How the league secures the ballot from hacking

Major League Baseball fans could choose a U.S. president and local elected officials, but for 12 seasons, they couldn’t be trusted to set the All-Star Game roster. Cincinnati Redlegs fans committed a form of voter fraud in 1957 when, goaded by media outlets, they gamed the system to stack the deck.

Then-MLB Commissioner Ford Frick was not pleased and he disenfranchised millions.

The right to vote for All-Stars was restored in 1970, ushering in first an era of paper ballots, then a hybrid of paper and online voting, and going fully online in 2015 for the midsummer classic held in, you guessed it, Cincinnati.

Voting rights were at the core of MLB’s decision this year to move the All-Star Game and related events to Denver from Georgia, a state that in late March changed its voting laws in ways that Democrats and the U.S. Department of Justice believe will disproportionately affect Black voters but Republicans defend as fair and an expansion of access.

Comparatively speaking, the All-Star Game vote is low stakes, but MLB, like state governments, changes the process over time to keep ballots accessible and safe from ballot-stuffing.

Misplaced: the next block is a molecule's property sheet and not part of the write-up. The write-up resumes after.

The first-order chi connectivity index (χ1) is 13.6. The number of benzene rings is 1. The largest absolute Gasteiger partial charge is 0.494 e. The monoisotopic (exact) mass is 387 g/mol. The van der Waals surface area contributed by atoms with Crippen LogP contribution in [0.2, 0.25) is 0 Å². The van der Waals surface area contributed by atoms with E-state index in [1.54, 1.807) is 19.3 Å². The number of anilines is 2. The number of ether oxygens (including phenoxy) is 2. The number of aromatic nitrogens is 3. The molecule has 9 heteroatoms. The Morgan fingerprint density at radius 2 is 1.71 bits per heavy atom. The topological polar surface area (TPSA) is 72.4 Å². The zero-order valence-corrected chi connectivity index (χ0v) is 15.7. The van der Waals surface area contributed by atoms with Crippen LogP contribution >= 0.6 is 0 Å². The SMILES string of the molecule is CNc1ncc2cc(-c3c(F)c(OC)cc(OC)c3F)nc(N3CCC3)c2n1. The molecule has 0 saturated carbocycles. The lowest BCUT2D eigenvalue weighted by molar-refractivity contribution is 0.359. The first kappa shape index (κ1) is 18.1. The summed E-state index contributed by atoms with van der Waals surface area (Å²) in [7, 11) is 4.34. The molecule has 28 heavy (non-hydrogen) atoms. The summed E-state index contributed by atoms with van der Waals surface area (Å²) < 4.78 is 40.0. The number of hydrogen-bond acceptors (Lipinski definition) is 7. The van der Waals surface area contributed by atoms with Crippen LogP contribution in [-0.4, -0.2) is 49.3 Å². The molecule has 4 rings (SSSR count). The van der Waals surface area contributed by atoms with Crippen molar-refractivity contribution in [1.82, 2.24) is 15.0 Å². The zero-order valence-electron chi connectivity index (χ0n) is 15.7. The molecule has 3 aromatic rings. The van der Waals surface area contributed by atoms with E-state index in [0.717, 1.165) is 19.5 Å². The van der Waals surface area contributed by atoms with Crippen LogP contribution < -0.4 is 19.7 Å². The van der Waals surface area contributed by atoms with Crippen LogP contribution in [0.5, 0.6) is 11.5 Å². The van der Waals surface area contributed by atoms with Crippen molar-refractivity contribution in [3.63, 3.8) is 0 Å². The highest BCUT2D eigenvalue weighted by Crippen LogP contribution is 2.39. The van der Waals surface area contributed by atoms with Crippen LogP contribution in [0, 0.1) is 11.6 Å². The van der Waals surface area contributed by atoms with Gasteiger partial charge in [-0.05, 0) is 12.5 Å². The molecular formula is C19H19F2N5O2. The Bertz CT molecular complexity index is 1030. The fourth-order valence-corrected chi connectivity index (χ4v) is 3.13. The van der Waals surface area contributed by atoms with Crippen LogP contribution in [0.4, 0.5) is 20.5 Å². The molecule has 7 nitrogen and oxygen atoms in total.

“I’d only been … writing software for three years, something like that, so it hadn’t been that long,” said Chris Nandor, who in 1999 hacked the All-Star Game vote. “That kind of tells you it wasn’t that complicated.”

At the beginning

Maybe the best place to start this story is in the Negro Leagues. The first East-West Game — what the Negro Leagues’ All-Star Game was called — took place on Sept. 10, 1933, about two months after the first MLB All-Star Game.

But the precedent the East-West Game set likely had a wider influence: Its first year saw about 1 million votes come in thanks to ballots that were printed in Black newspapers across the country.

MLB initially gave fans the right to vote in 1933 and ’34 (though the league told The Post  “it is unclear how that was handled”) before giving it to the All-Star Game managers until 1947.

Georgetown history professor Chandra Manning said the Negro League’s motivation for fan voting was in part to “democratize emotional investment in the…